Customer service. We have all seen the decline of courteous clerks with helpful smiles on their faces over the past few years. Walk into most stores and try to find someone to help and it is as if no one works there. If you are lucky enough to find someone, you may get a surly, “It’s over there in aisle three,” answer instead of having someone nice show you where to find the item. It is frustrating and in turn we as consumers have turned into jerks ourselves.
So, is it the consumer with their own bad attitude, looking down their noses at those who must work at these often low paying jobs, who have helped with the decline of the former friendly sales person? How long would you be happy working in a situation where people would come in and treat you like you were their own personal assistant, without so much as a please or a thank you? I think it is high time we look at ourselves as the consumers.
Take, for example, a young woman just starting out in her own business of selling a line of skin care and cosmetics. With this kind of business, she asks people she knows, often friends and family to host a “party” for her where she demonstrates the product and hopefully makes some sales. The only thing the hostess has to do is to invite people she knows and to provide a light refreshment of some kind. The young sales woman has invested her own money in the product to get her started and often has to drive miles on her own gas and her own time to do these demonstrations. It is difficult to get started in a business such as this unless one is very motivated and believes in the product.
She asks her mother-in-law to host a party for her and she agrees. The mother-in-law sends emails to people she knows and asks them if they would be interested in attending the skin care demonstration put on by her daughter-in-law. Most people respond back with negative answers, citing other engagements already or just not interested. Those that say they are coming are a small group of three women. She is very disappointed in the response, not for herself, but for her daughter-in-law. The young woman says not to worry. Most parties of this kind start out small and three people are just fine.
The evening of the party comes and the young woman and her husband make the 45 minute drive to her mother-in-law’s home. There, she sets up her demonstration kit for the women they are expecting. Her mother-in-law has provided a fruit and cheese platter and a veggie tray along with some wine and soft drinks. They are ready and they wait. They had gotten three yes responses, so they wait. An hour after the expected start time, no one has shown up. The young woman is not surprised and packs up her things and she and her husband leave.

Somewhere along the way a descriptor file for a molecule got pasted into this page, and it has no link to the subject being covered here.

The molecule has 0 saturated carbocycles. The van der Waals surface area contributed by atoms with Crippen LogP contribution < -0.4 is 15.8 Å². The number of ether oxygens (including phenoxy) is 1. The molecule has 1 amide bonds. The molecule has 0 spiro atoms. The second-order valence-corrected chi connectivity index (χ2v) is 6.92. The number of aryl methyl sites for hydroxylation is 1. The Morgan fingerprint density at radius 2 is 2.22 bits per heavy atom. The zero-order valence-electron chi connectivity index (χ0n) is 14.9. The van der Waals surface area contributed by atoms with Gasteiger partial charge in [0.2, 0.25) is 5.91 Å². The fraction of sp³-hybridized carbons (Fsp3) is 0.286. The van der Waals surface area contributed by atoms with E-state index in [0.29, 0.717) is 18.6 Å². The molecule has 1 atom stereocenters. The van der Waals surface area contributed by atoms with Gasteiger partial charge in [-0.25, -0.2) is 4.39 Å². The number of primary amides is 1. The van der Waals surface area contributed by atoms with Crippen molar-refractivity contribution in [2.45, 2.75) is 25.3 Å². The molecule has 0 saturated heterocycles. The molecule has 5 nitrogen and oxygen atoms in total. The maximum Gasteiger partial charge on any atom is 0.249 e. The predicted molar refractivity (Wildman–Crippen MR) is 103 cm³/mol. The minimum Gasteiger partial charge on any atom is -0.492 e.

No one called to say they could not make it as planned. Not one of these women took into consideration the time and effort it would take this young lady to make the drive, the gas money and time to come do this just for them because they said they would be there. As far as two days before the “go” date, there had been confirmation that two of the women would be attending and one of the women had confirmed she would be there the night before and not one of them showed or bothered to call and say they couldn’t make it.
Why do we think this kind of behavior is ok? It is selfish and rude and utterly not OK!! We do not take into account the other persons time and effort that they do to present their product to us. We don’t take into account the hostess’ time and effort to offer her home as a place to come and provide a little light refreshment for the guests who don’t show up. If we think this is ok behavior when we treat people we know like this, is it any small wonder that we treat strangers who are paid to provide us with customer service like they did not even exists?
The service industry has become a not so nice bunch of people, but with people like us to deal with, do you really blame them?